by Constance Tucker
No stranger to stages large and small, Alison has performed in venues ranging from intimate clubs in Europe and the United States to the Skirball Museum in Los Angeles and Lincoln Center in New York. She spent years touring with the six-woman world a cappella group, Vocolot, as well as singing lead with San Francisco’s Glide Memorial Gospel Choir, several major cover bands, R&B acts and jazz ensembles at high profile events throughout California. Alison was awarded “Best Female Blues Vocalist” on the Garageband website, in addition to “Best Crooner” at the 2009 San Francisco Cabaret Competition. She has shared stages with such notables as Michael Franti and Patti Austin, and sang the national anthem for major sports teams including the San Francisco 49ers and the Golden State Warriors. Her film and television credits include singing with the on-screen gospel choir in Sony Picture’s, The Pursuit of Happyness, and portraying a cantor on ABC Family’s, Chasing Life . Alison has additionally dedicated a large portion of her life to human service projects, both locally and abroad. Much of her artistic inspiration, in fact, stems from some of her unforgettable moments in India, Honduras, and beyond. In 2009, Alison relocated from San Francisco to Los Angeles and launched her solo jazz show, “At Liberty,” to much acclaim. She continues to perform live at various clubs, concert halls and houses of worship, and provides session vocals for a number of independent artists, film and video game composers.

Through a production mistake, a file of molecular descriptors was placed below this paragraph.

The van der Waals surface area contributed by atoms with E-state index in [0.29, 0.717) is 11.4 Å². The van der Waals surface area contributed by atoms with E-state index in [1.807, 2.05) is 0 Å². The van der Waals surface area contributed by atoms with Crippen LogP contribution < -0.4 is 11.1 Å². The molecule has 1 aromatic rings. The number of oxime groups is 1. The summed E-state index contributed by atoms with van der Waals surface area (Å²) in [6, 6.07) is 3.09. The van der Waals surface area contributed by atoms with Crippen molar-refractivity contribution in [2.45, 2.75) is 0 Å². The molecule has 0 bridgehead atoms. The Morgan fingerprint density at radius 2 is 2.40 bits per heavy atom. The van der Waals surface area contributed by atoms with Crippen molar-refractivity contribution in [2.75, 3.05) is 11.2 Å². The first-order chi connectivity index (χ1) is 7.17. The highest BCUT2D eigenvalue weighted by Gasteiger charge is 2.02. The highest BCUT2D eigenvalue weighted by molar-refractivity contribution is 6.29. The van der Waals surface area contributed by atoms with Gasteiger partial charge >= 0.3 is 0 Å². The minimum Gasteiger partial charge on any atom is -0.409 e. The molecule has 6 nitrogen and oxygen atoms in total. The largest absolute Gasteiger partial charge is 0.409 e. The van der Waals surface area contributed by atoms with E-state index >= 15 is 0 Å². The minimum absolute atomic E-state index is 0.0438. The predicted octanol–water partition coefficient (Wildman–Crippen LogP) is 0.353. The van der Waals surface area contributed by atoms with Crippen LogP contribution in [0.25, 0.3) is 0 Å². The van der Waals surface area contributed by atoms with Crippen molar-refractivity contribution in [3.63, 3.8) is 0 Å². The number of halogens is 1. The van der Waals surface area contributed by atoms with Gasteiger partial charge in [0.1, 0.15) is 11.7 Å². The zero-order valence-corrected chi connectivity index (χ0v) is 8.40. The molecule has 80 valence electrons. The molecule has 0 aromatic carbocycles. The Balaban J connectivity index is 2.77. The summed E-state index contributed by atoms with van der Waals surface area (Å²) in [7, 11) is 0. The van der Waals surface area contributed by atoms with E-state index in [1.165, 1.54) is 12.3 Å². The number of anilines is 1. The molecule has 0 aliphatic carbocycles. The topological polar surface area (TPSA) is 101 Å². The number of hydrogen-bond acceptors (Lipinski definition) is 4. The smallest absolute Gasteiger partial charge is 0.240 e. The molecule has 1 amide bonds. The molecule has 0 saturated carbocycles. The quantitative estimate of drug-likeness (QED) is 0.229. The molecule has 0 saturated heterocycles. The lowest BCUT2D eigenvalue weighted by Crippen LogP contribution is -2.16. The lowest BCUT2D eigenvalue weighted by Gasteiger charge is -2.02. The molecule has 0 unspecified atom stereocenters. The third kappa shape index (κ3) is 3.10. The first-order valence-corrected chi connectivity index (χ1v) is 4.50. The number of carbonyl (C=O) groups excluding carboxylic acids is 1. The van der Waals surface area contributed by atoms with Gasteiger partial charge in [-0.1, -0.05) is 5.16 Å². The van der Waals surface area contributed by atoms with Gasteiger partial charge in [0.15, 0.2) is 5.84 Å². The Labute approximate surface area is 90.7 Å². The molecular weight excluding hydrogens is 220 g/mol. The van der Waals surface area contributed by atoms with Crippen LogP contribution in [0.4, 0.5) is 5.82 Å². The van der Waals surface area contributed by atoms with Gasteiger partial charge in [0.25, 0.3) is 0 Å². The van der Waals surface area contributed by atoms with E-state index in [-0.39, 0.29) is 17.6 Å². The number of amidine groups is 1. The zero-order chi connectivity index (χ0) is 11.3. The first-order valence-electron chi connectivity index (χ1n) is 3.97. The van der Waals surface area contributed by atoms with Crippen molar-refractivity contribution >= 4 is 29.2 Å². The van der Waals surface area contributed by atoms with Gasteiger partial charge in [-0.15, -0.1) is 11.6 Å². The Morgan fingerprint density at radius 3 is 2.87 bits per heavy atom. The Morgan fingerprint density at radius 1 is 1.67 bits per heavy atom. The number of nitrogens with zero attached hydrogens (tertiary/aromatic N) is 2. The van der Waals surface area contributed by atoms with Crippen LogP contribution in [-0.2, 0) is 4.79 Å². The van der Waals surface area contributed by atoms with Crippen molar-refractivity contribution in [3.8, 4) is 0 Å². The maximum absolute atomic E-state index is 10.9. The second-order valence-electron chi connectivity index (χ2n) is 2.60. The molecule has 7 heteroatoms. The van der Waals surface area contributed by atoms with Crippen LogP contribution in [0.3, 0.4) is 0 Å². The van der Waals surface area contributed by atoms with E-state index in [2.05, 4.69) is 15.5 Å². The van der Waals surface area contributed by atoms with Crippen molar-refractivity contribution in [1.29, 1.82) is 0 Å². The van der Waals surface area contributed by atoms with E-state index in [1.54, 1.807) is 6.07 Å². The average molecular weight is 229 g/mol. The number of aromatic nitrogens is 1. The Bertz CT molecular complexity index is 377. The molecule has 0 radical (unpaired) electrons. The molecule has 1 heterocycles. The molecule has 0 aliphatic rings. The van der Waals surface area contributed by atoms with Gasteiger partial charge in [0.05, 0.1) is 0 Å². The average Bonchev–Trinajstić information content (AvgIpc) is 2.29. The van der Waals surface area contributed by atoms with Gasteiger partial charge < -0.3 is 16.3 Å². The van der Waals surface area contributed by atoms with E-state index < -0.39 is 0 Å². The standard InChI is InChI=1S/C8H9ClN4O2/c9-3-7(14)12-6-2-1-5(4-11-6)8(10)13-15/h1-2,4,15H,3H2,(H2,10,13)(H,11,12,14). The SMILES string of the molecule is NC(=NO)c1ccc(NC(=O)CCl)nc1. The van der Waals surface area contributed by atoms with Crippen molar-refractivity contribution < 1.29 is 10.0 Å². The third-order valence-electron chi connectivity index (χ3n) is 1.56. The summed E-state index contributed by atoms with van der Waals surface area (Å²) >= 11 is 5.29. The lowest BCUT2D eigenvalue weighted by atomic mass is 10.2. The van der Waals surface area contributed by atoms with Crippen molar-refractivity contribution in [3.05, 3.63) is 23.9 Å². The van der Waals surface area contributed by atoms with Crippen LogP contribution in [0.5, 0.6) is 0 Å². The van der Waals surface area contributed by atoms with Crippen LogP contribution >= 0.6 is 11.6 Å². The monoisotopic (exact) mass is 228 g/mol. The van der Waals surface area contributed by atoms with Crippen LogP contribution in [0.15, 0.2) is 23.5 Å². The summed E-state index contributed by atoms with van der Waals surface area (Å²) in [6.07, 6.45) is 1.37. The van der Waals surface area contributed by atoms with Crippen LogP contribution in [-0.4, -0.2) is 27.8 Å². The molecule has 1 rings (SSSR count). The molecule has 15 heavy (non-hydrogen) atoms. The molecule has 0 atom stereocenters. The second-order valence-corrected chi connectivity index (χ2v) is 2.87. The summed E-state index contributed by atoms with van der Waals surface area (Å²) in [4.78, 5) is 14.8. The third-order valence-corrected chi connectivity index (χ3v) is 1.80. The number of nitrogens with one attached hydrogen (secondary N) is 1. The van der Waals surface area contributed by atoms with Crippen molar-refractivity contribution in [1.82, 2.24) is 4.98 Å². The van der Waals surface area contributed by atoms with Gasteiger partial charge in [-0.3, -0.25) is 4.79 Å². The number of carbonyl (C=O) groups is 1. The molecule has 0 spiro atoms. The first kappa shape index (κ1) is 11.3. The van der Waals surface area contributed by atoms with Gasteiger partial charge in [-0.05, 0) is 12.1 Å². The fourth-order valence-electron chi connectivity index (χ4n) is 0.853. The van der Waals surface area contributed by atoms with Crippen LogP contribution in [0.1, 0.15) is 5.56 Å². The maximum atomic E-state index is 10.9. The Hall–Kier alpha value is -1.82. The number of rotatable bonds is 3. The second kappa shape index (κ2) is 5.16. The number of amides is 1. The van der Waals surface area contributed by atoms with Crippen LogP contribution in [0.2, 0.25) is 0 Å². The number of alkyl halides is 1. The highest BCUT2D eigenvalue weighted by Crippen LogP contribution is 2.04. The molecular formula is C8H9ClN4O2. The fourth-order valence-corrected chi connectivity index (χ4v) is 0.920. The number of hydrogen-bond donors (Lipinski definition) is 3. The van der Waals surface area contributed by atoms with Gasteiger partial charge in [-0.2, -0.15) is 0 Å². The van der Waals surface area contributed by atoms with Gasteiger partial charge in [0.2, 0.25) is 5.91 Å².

Alison’s debut solo release, Seven, features beautifully original approaches on well-known pop and rock classics such as “Blackbird,” and “Like a Rolling Stone,” along with a dapple of jazz classics such as, “Cheek to Cheek,” “Midnight Sun,” and “My Funny Valentine,” all done extraordinarily well and with complete style and sophistication. Yet, it her originals that stand head and shoulders above most of the female jazz vocalists who are taking a stab at their own material as of late. Lewis has a knack, an ability to turn a phrase and to make it stick. A fine example of this is “Mr Right for Right Now,” an excellent example of finely crafted lyric and tongue and cheek wordplay. Topped off with Lewis’ refined crystalline voice and pleasing 5 octave range, it’s hard not to fall in love with this vocalist’s voice immediately, I can see why Hollywood has caught the Lewis fever.
Another fine original is “Seesaw” an introspective and emotive piece, Alison evokes her full-fledged head voice, there is no lack of control, and her voice is pure and floats atop the melody like a soaring bird taking flight. She is soulful, convincing and focused, all the qualities you hope for in a vocalist. So many are releasing jazz vocal offerings these days; it is refreshing to hear a true vocalist release a defining album such as Seven.
Seven is a tour-de-force, varied in styles of jazz, what is best about today’s jazz vocal offerings, but taken to task by a highly qualified and potent vocalist. One I hope to hear for years to come. Well done, and HIGHLY RECOMMENDED.
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